According to Dutch television program Zembla, data on several investigations into the terrorism groups conducted by the Europol were accidentally leaked online. According to the program, the dossier contained information about 54 different police investigations, including the names and telephone numbers of suspects.
“Information on numerous international investigations into terrorism groups compiled by Europol was accidentally left online, unguarded by any password, a Dutch television program reported on Wednesday.” reported the Reuters Agency. “Europol, which helps European Union national police organizations cooperate, could not immediately be reached for comment. The television program Zembla cited the Europol’s adjunct director Wil van Gemert as acknowledging the incident.”
The television program cited the Europol’s adjunct director Wil van Gemert as acknowledging the incident.
The leak was caused by a former employee who took dossiers home, violating the rules of conduct of the Europol. The man transferred the precious information on a hard drive, but unfortunately, he was not aware that the storage was connected to the Internet and it was accessible to anyone without any restriction.
Zembla did not reveal any information contained in the dossier.
“Van Gemert was quoted saying it did not appear that the dossier had been seen by anyone other than Zembla researchers, but he could not rule it out.” continues the Reuters.
“This affects confidentiality and that is why we immediately set up an investigation to see how this could have happened,” declared Gemert.
Gemert explained that some individual included in the dossier may still be under “long-term” active investigation.
“The fact that they were ten years ago, part of an investigation, can still mean that they are part of an investigation,” he added.
Dutch Member of the European Parliament, Sophie in ‘t Veld published the following post on Twetter:
“Huge data leak. Will call for @EU_Commission and @Europol director to come and inform @Europarl_EN.”
Huge data leak. Will call for @EU_Commission and @Europol director to come and inform @Europarl_EN https://t.co/A0wRs60wd8
— Sophie in ‘t Veld (@SophieintVeld) 30 novembre 2016
Below the full statement from the Europol:
“Europol operates state-of-the-art databases and secure communication capabilities for processing and analysing operational and classified information. Europol adheres to the highest standards of data security, including continuous security briefings provided to staff members: State-of-the-art security is the basis for maintaining trust among all the parties that share information and intelligence with and through Europol.
“As for any law enforcement agency processing sensitive information, the design of a robust system cannot completely eliminate human error. Europol has a robust framework in place regarding security clearance measures and sanctions for breaches of security rules.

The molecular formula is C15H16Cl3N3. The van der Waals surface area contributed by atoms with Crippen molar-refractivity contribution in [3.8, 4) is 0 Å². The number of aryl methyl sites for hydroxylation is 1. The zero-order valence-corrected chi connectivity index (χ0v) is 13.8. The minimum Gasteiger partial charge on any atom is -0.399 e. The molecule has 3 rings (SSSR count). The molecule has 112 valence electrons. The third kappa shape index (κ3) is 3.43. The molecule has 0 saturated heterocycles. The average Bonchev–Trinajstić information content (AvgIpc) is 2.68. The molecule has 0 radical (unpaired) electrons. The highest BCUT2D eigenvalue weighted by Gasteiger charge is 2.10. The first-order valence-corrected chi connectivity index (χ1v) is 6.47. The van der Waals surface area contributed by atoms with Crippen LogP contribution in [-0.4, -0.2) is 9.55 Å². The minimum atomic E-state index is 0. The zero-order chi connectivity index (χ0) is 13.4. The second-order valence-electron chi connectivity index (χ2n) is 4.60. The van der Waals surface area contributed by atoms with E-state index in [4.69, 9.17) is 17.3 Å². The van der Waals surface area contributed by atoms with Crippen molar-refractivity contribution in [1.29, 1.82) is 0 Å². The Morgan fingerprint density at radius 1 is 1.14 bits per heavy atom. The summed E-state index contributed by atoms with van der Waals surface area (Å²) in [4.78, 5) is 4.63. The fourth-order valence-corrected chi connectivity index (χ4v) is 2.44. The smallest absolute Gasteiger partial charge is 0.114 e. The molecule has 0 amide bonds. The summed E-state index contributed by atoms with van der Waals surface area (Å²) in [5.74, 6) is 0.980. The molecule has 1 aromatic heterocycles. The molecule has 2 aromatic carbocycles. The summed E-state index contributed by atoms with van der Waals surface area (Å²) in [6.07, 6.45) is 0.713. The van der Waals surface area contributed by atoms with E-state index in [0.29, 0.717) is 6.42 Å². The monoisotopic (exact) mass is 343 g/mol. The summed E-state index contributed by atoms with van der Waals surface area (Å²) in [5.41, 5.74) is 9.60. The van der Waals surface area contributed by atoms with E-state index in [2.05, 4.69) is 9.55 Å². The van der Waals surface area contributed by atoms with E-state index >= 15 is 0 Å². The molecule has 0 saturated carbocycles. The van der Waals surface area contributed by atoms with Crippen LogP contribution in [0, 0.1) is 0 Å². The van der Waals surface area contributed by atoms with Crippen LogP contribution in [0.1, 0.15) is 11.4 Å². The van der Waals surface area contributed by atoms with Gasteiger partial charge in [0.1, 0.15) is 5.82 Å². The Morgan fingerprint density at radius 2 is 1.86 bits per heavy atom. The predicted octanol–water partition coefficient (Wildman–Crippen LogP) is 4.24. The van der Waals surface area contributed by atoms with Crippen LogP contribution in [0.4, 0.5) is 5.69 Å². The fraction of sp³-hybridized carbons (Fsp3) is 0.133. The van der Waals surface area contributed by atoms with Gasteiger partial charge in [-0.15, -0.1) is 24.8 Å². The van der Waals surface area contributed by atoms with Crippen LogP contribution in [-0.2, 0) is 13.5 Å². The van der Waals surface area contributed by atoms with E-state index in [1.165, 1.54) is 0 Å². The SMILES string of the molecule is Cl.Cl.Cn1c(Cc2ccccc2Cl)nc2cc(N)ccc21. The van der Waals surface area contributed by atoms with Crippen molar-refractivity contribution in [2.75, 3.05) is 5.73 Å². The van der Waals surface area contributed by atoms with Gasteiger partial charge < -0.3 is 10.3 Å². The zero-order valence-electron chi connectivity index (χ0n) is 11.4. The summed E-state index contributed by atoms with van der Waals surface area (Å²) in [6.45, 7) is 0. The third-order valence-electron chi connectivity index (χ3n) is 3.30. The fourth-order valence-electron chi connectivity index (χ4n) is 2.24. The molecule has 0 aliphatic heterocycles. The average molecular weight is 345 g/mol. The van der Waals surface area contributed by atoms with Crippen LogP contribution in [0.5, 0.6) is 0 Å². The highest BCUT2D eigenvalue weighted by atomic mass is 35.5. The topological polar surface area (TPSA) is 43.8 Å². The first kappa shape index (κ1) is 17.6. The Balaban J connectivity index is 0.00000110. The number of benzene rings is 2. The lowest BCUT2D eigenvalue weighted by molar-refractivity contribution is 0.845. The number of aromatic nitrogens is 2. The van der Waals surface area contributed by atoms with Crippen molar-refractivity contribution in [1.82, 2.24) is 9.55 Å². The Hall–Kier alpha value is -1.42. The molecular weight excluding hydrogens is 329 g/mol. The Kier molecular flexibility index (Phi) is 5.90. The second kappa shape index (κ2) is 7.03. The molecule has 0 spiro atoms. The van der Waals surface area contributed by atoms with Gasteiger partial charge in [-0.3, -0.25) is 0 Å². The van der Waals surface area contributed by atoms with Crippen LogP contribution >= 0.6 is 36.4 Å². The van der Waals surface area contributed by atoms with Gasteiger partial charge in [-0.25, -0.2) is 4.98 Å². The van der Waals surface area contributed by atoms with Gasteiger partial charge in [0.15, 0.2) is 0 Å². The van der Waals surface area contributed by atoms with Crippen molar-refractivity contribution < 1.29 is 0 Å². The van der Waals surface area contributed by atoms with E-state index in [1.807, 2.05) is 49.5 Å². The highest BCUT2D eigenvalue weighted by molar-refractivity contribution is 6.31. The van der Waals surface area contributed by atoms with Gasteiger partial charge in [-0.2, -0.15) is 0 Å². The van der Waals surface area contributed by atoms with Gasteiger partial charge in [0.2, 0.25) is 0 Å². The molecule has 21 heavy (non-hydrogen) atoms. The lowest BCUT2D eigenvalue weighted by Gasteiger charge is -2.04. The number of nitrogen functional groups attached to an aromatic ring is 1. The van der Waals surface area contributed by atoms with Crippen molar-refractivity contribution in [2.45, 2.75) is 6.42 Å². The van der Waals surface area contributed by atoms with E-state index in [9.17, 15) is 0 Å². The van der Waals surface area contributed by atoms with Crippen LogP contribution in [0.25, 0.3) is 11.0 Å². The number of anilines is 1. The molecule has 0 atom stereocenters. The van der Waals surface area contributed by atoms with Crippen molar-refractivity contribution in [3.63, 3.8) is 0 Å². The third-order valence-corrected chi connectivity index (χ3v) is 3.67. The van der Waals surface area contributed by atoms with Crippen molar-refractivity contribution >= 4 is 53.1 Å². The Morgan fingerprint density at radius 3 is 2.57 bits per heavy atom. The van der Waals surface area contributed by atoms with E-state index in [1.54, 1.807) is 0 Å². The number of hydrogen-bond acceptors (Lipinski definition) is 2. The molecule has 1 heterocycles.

“A recent case included in a Dutch television programme concerned the breach of an ex-Europol staff member with Europol’s security regime. The concerned former staff member, who is an experienced police officer from a national authority, uploaded Europol data to a private storage device while still working at Europol, in clear contravention to Europol policy.
“A security investigation regarding this case is on-going, in coordination with the respective authorities at national level to which the staff member returned. Current information suggests that the security breach was not ill-intended.
“Although this case relates to Europol sensitive information dating from around 10 years ago, Europolimmediately informed the concerned Member States. As of today, there is no indication that an investigation has been jeopardised, due to the compromise of this historical data. Europol will continue to assess the impact of the data in question, together with concerned Member States.
“Human error is the weakest link when it comes to the intersection of staff, data, and technology. Although this risk can never fully be ruled out, Europol’s systems and the security training offered to Europol staff are constantly reviewed. Europol is serious about maintaining the trust from EU Member States and partners.”
The terrorism is a principal threat to the Western countries, for this reason, the European State members announced the creation of a new European counter-terrorism centre early this year.
The centre aims to improve information-sharing among national law enforcement bodies involved in the investigation on terrorism activities. The creation of the centre represents an urgency after the tragic events in Paris.
The new centre is located at the Europol’s headquarters in the Hague, it is tasked to monitor any activity online conducted by extremist groups, investigating how these groups exploit the Internet for their operations.
(Security Affairs – terrorism, Europol)